Oregon Trail

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The Oregon Trail AP Us History 12/11/2012 RISHON LOPER |

Rishon Loper
December 11, 2012
Mr. Petter
Ap US History
The Oregon Trail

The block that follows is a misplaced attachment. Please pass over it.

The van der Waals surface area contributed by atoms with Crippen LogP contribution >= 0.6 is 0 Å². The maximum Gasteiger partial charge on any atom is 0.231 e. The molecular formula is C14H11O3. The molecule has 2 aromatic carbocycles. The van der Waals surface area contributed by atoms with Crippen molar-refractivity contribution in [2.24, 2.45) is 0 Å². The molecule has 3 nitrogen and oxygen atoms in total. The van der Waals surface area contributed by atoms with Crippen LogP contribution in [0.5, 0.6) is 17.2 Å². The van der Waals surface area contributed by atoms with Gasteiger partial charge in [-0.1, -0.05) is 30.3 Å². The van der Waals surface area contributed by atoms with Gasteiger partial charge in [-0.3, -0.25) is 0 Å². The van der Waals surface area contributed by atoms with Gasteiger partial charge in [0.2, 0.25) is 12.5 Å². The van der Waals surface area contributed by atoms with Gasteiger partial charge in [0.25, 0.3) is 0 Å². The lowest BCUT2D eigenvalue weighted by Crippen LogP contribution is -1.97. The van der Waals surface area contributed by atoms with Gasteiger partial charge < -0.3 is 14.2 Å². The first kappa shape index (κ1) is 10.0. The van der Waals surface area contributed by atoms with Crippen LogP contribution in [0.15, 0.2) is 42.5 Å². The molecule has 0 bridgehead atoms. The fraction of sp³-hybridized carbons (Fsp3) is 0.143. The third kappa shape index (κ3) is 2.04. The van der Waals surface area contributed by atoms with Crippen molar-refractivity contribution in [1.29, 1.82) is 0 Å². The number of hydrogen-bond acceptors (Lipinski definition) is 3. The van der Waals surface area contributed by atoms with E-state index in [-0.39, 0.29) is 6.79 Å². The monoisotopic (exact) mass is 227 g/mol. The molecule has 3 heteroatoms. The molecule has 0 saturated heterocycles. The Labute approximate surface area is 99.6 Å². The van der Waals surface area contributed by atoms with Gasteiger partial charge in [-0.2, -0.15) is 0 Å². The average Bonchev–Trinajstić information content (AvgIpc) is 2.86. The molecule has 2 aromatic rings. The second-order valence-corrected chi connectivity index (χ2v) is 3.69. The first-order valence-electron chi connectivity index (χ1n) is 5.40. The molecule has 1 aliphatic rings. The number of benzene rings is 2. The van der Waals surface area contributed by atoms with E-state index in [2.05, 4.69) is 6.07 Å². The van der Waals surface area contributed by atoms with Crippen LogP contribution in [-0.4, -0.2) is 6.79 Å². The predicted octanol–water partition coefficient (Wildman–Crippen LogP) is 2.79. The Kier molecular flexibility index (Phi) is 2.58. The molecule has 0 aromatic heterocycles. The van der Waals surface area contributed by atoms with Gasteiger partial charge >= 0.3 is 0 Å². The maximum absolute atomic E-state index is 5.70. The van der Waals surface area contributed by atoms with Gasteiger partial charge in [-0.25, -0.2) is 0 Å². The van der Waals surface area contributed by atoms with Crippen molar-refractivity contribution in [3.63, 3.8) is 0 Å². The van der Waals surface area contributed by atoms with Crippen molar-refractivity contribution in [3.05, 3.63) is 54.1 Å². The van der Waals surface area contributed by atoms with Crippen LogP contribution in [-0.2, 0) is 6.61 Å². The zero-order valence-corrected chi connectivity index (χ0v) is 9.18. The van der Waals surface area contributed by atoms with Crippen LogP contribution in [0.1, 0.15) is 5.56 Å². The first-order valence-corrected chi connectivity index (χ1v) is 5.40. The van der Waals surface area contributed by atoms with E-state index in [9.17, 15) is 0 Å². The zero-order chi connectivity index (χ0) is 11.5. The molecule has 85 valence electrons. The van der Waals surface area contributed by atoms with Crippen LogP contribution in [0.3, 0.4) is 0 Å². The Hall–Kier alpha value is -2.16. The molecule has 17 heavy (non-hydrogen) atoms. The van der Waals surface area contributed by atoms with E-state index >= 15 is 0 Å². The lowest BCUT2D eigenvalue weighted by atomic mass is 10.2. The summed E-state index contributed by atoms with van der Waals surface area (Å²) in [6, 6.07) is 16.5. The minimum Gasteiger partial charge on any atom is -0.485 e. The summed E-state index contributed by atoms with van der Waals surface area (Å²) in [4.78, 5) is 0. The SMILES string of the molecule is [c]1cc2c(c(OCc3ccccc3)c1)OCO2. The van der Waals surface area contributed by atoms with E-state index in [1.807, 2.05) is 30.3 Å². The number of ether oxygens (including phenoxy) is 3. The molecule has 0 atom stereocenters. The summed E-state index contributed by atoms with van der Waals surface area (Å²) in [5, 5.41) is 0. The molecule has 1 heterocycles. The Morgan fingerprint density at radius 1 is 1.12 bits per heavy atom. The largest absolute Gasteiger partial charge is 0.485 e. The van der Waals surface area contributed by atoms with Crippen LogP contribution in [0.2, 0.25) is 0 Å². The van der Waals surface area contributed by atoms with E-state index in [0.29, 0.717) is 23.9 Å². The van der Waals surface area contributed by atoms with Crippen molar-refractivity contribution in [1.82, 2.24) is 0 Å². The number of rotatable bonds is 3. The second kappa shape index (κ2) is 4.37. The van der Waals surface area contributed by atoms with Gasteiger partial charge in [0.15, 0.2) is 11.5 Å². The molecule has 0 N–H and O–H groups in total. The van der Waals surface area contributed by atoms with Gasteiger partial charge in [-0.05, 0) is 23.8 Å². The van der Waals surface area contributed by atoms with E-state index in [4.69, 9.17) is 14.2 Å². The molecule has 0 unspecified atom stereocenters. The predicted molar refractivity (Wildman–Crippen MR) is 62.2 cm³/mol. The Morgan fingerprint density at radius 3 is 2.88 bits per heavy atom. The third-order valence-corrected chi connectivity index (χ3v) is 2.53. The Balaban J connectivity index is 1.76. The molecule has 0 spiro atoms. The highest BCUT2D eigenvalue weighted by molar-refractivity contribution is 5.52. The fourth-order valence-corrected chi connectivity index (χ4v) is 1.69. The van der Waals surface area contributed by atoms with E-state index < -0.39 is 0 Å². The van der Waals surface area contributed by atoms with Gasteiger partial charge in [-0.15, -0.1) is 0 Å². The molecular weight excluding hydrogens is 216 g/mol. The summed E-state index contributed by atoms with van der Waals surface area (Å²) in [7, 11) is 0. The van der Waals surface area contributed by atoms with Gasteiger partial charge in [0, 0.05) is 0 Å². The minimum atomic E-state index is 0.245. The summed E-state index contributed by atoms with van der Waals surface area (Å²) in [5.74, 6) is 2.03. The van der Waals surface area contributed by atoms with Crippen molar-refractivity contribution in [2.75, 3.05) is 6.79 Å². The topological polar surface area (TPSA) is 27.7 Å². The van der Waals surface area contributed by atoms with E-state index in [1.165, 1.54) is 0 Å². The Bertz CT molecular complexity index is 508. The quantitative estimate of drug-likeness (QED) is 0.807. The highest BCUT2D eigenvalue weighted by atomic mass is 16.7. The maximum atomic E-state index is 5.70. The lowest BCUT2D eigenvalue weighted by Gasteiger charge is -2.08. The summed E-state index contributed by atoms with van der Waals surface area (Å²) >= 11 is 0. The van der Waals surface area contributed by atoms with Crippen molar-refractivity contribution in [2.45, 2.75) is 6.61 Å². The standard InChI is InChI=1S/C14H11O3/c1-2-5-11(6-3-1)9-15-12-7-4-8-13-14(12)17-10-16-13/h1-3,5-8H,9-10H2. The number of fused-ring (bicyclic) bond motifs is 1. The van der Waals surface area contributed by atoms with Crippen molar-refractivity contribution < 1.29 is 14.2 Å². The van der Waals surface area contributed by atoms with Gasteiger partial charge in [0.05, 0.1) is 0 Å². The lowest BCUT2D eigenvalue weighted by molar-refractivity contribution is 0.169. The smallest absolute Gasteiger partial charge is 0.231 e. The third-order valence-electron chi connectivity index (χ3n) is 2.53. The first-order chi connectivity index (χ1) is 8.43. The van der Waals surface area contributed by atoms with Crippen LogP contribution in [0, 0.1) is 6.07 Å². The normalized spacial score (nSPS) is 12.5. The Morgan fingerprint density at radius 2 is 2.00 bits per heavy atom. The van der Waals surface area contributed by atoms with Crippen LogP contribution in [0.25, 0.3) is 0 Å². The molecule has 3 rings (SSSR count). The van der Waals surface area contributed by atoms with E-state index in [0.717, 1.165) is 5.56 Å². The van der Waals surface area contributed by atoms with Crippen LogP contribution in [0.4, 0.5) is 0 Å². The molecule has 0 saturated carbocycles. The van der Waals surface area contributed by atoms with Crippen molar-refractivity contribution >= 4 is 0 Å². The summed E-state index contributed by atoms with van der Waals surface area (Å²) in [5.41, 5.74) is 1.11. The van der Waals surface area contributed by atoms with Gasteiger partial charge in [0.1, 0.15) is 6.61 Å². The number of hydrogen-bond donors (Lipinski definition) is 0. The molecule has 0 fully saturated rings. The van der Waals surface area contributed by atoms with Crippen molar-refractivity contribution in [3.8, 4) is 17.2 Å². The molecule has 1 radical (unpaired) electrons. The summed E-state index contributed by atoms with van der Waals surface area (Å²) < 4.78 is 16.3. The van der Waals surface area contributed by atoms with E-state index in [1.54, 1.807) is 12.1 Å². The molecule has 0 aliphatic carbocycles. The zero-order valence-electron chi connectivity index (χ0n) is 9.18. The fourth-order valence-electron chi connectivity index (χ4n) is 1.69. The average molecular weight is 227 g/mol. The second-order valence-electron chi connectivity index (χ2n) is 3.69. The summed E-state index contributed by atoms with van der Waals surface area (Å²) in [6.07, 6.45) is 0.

The Oregon Trail was a wagon route and emigrant trail that connected the Missouri Valley to valleys in Oregon. It opened new ways of life in the west coast. The Oregon Trail was the beginning of an increased expansionism west, resurfacing the issues of slavery and sectionalism and forever changing the economy of America. “The Oregon Trail was a pathway to the west” (Think Quest). The expansion to the west started around 1843 when pioneers moved towards the west coast. These Missouri valley people left their homes because of hearing of an untouched paradise to start a better life. They heard of this fertile land that was theirs for taking” (Crossing the Oregon Trail). Nearly 10,000 Americans roamed this trail. The trail lasted about 2,000 miles with the Oregon Trail and California trail being the same route for half of the distance. “It took six or seven months (give or take one) to travel the whole trail” (The Far Western Frontier, 1830-1860). The goal was to depart at the end of April and arrive just before November: that meant beating the heavy snow fall. The Expansionism and traveling of the Oregon Trail took its toll on many. “The trail was filled with hardships, and dangers proved numerous and discouraging” (The far Western Frontier, 1830-1860). Drowning, friendly fires, and trampling by livestock and wagons were all so common. Sickness also ravished the travelers. Cholera was most common. It was a diarrhea illness caused an infection in the intestines. Spread by water and food it killed many. Another prevalent sickness was malaria. It was transmitted my infected mosquitoes which caused chills, sweats, and fevers. Amongst the disease and infection the weather played a major role on the trail. The travelers who decided to journey on the trail during summer proved costly for many. During the summer, the pioneers dealt with hail, thunder, and lightning storms. “One in 10 people did not survive the trip” (Oregon Trail History). “One common misconception about the traveler’s journey is that the biggest danger was the Indians or Native Americans” (Oregon Trail History). A lot of Native Americans were actually friendly. Many run offs with the Natives were mainly trades. “In reality, few Americans died in the hands of the Indians in the “numerous” massacres that went on between them” (Oregon Trail History). In fact, there was only one “real massacre” that took place. It involved the Sioux Indian tribe, lieutenant Gratten, and twenty eight of his soldiers. One of the Cows belonging to Lt. Gratten wandered off in the Sioux village. The Indians came across the cow, then killed and ate it. “Lt. Gratten ordered his men into the Sioux village to have the Indians pay for their mistake” (Oregon Trail History). The Indians had no idea the cow belonged to Lt. Gratten and respectively offered a horse in return. Lt. Gratten didn’t want any negotiating. He told his men to fire at the Sioux Indians. “The Sioux Chief on the contrary warned his people not to retaliate. The Chief was killed in the end result of the confrontation, sparking a decade long war” (Oregon Trail History). “Despite the troubles, the journey was still completed for the reason of a better life” (The Far Western Frontier, 1830-1860). A better life for the people who traveled the Oregon Trail meant expanding the lands of America coast to coast. Many viewed it as helping with our national Defense. “They didn’t want European or Mexican influence in America” (The Oregon Trail: Westward Migration to the Pacific Ocean). By occupying land on the West Coast it also helped economically. “The Expansion helped to expand the reach and influence of slavery into new places” (The Oregon Trail: Westward Migration to the Pacific Ocean). When American settlers set their sights on the Oregon Territory over 500k followed the trail to the...
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